Immigrants who wish to enter the United States of America should brace themselves for tougher times, as pundits predict more friction between the majority Republican Senate and President Barack Obama’s government.
Following a clean sweep of major states by the Republicans that saw them gain control of the Senate after eight years, Georgia State Senator Nan Orrick is wary that efforts by Mr Obama to use his executive powers to pass immigration reforms may be shot down.
Addressing foreign journalists at the Georgia Senate Hall on Wednesday, Ms Orrock said it would be unfair for the Republicans, looked at as a “rock of hope” for immigrants, to oppose such reforms.
“We need to reform American immigration laws because they are profoundly broken and that has been stopped over and over again. Immigrants are a political whipping board, which is really ludacris because we are a nation of immigrants,” Ms Orrock said. “In Georgia, we have three judicial slots vacant for so long due to gridlock at Washington, yet the majority of cases are immigration-related,” she added.
President Obama told the media on Wednesday that he was willing to work with the Congress, and insisted that he may authorise the immigration Bill, which seeks to, among other things, put in place a framework for undocumented aliens to gain citizenship, by the end of this year.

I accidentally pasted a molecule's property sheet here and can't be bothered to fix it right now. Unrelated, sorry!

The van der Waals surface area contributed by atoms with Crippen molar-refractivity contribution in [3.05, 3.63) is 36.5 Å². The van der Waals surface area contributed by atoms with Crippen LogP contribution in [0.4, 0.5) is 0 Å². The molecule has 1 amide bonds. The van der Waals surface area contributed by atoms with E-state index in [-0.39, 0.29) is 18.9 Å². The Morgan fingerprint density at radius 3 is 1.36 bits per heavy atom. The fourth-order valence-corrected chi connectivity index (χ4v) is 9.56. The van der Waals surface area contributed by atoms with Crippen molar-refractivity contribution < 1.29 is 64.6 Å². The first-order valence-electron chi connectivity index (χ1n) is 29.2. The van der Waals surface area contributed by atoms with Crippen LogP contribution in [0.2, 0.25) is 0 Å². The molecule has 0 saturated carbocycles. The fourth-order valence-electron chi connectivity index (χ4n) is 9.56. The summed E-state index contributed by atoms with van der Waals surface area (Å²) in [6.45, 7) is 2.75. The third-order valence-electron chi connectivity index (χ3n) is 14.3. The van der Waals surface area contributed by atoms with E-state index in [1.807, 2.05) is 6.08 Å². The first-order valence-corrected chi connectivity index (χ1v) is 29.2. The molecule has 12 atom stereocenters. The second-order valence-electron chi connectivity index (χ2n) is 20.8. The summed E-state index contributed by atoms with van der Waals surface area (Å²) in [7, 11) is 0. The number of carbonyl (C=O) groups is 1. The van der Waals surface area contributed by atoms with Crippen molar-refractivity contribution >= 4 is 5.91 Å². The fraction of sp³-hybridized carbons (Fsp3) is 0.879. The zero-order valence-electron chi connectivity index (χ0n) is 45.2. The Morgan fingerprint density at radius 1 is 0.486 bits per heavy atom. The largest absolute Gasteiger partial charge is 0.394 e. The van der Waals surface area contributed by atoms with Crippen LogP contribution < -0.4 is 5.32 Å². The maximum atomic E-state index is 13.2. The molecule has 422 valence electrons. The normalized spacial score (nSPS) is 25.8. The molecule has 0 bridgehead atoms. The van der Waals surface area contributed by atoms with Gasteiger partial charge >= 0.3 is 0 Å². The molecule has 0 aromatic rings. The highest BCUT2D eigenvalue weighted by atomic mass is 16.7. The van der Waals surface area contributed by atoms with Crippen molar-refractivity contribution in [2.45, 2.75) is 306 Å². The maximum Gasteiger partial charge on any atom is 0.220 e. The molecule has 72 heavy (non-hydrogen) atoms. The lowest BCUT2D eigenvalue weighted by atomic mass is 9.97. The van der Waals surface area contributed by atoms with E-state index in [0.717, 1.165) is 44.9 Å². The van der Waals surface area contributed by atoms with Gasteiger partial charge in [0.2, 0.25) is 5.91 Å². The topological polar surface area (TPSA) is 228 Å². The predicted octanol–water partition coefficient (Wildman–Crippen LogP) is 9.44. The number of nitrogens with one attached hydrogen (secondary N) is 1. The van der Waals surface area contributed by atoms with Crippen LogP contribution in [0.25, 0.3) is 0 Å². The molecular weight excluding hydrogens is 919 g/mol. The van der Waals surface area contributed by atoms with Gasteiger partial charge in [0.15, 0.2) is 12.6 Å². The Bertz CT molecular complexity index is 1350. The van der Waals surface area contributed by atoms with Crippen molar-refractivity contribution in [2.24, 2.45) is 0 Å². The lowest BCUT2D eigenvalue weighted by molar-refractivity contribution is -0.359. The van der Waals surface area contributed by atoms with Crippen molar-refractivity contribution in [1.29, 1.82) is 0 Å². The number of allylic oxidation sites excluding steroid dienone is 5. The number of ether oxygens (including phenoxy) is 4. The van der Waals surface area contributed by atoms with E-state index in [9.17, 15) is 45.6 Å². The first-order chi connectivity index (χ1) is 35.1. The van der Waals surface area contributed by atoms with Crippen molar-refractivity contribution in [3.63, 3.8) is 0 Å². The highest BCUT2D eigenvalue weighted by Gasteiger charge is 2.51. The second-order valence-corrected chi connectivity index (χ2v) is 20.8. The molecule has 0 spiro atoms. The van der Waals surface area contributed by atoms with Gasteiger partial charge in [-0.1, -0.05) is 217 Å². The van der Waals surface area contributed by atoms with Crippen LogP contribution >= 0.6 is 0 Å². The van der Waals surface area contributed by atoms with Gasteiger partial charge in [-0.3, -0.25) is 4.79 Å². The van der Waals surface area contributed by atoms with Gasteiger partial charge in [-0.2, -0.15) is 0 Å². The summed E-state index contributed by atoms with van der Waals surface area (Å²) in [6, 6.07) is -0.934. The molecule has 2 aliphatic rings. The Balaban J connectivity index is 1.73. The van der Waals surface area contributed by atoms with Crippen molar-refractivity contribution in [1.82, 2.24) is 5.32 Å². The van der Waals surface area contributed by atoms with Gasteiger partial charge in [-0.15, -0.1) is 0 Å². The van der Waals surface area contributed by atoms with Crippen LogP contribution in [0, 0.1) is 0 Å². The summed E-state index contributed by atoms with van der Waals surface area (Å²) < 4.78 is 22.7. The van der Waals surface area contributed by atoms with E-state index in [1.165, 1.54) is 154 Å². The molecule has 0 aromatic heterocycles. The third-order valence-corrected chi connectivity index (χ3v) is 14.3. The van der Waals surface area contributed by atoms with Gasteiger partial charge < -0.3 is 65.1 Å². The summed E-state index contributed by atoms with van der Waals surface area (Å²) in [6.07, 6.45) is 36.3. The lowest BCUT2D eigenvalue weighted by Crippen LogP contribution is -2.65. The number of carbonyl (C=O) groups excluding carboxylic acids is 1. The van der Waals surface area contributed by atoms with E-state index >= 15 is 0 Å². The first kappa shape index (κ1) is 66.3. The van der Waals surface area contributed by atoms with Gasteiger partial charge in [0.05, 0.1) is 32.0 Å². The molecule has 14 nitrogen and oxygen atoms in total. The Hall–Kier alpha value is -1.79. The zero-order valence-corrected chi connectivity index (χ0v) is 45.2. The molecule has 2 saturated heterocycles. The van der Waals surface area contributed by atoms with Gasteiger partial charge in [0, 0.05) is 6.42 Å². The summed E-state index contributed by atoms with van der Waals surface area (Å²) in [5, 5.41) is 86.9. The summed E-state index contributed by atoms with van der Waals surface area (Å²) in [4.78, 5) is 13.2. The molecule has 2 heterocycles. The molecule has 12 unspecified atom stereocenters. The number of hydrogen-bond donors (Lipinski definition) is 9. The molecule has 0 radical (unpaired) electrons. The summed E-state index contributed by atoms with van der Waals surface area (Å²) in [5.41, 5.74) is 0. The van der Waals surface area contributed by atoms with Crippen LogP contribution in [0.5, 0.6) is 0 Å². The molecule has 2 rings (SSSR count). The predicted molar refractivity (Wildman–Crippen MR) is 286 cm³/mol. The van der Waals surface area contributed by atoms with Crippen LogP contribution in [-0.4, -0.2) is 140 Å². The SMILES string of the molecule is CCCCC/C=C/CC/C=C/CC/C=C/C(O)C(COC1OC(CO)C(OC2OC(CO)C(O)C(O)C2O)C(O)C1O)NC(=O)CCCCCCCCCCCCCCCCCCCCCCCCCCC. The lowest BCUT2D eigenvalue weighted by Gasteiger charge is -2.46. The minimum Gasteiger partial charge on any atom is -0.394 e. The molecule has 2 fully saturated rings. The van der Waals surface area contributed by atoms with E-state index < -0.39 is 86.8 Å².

However, the Senator-majority leader in waiting, Mr Mitch McConnell, in his victory speech, hinted on both parties cooperating in Congress to end stalemate on passing laws.
Mr McConnell said it would be a “mistake” for President Obama to take unilateral action on immigration.
Prof Merle Black from Emory University in Georgia predicts that the Republicans are bound to make it hard for Obama to pass any legislation that they do not agree on, unless there is compromise.
He welcomed a meeting called by Obama today with Democrat and Republican leaders.
SOURCE: Daily Monitor